Capello doesn’t appear to have been in a rage to do very much of anything except sustain a loveless but massively lucrative footballing marriage of convenience for a few tawdry years. I doubt very much that Capello seriously believed that having John Terry as his captain mattered that much to the team’s guaranteed lack of success in the forthcoming European Championship finals. Terry was in the team in South Africa, and a fat lot of good that did anyone. Capello must have known only too well that the chances of the team not staging its standard collective nervous breakdown as soon as it reached the knock-out stage (it didn’t even bother waiting that long in 2010) were minimal. He must also have known that nothing short of reaching this year’s European semi-finals and losing on penalties would do anything to restore a reputation tarnished by a series of daft selections and inexplicable non-strategies. 

So he came up with a ruse that would allow him to stomp off in high dudgeon with a few fluttering shreds of reputation and dignity intact. And, of course, a bloody fortune in the bank.

Given everything we’ve learned about Harry Redknapp in recent days, I can’t think of a less suitable job for him than England manager. And because he’s obviously a very funny, human, likable man – as well as being a very good football manager -  I really hope he gives it the elbow, even though it’ll mean we won’t get to hear priceless comments like these at post-match press conferences:

"Dani is so good-looking I don't know whether to play him or f*ck him"

"Where are we in relation to Europe? Not far from Dover"

“Everyone f*cking jumps all over you. They don't care Michael Carrick's just 19. When he gave the ball away the other week there was 20000 people c*nting him off. He give a bad ball and they are all f*cking ‘weeerrrr’.” 

Actually, Harry, do us all a massive favour and take the bloody job. All that hanging around will drive you nuts, you won’t get any thanks, and the team won’t win, whatever you do... but it would give us the chance to enjoy some good old-fashioned cockney wit for a change – and that would be worth £6 million a year of anyone’s money.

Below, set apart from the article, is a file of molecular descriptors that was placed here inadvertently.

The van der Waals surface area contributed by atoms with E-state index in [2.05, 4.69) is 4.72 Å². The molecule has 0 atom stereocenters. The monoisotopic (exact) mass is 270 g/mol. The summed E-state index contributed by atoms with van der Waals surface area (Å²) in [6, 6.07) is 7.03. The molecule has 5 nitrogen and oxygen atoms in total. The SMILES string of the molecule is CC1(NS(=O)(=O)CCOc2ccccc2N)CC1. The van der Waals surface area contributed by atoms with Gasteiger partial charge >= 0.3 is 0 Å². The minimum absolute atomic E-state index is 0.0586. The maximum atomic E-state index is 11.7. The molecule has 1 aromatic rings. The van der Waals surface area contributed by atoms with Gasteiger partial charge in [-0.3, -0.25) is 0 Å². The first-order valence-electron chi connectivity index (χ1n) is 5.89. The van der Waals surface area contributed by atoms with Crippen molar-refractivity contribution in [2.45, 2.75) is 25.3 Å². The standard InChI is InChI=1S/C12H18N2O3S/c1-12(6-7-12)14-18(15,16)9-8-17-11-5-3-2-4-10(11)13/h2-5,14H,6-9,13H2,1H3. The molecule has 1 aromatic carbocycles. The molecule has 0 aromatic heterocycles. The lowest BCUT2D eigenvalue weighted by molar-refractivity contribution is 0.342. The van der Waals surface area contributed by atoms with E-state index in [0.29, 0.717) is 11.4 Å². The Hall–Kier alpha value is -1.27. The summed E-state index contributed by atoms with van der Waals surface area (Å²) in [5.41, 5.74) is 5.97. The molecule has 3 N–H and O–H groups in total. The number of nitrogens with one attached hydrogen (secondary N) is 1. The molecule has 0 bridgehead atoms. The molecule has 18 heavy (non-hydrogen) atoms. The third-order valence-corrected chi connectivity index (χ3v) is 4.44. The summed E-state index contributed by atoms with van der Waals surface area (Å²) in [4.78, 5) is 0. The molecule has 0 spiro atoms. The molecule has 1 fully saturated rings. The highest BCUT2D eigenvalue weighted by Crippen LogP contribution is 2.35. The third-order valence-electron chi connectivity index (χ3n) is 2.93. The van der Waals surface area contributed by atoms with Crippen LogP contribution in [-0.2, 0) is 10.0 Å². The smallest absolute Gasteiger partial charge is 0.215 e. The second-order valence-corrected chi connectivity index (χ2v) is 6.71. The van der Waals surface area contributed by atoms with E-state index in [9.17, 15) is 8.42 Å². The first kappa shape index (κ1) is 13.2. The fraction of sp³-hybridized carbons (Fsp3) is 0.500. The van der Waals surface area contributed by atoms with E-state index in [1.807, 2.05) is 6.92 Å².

1. Apologies for the lack of posts in recent days - and for any in coherence in the above item. I've got flu. I don't mean man-flu - I mean the chills and fever, semi-delirium, sweating and shaking variety. I hope to get back up to speed over the next few days.

  2. The skinny is:

    1. Capello has been studying for a Master's Licence and will be joining Costa Cruises.

    2. Diego Maradonna will be appointed to the England job [his dodgey tailoring, total lack of English, bling and insatiable appetite for women and the white powder will endear him to the squad].
    Steve MacLaren [linguist and umbrella aficionado] and Paul Gascoigne [morale and entertainment coach] will join his staff.

    3. Rio Ferdinand will be appointed captain as soon as he gets his sick-note renewed and Rooney will have the lemming on the top of his skull removed.

    4. In the European Championship England will disgrace themselves both on and off the pitch and there will be acres of "Why, Oh Why?" columns in the press.

    5. And to make matters worse there will be the Olympics....

  3. It's a funny game, football, you know what I mean? They get rid of Big Tel, the only half decent coach since Alf, cos they think he's a bit dodgy, business-wise. And now they're giving the job to Big 'Arry, who's not exactly well versed in the old double entry book-keeping department. Bring back Sven is what I say and give the ladies a treat.

  4. I am sorry to hear that you are unwell. May I recommend using the spare time to catch up on some excellent Italian TV? I remember well the charming Cin Cin song from the popular Colpo Grosso series, which set new standards in light entertainment. I suspect that England's back four formation owes quite a lot to Fabio's hours of study of the dance routines of the talented Cin Cin singers.

  5. The Rev. Canaan Banana13 February 2012 at 08:24

    I was sorry to hear that you have been suffering from the flu. The former England football manager, Glenn Hoddle ["I never said them things"], believed that disabled people were being punished for sins that they had committed in a former life. This also applies to sins that you committ in this life. For example, if you desisted with your Fulminator posts I am sure you would have a flu-free life.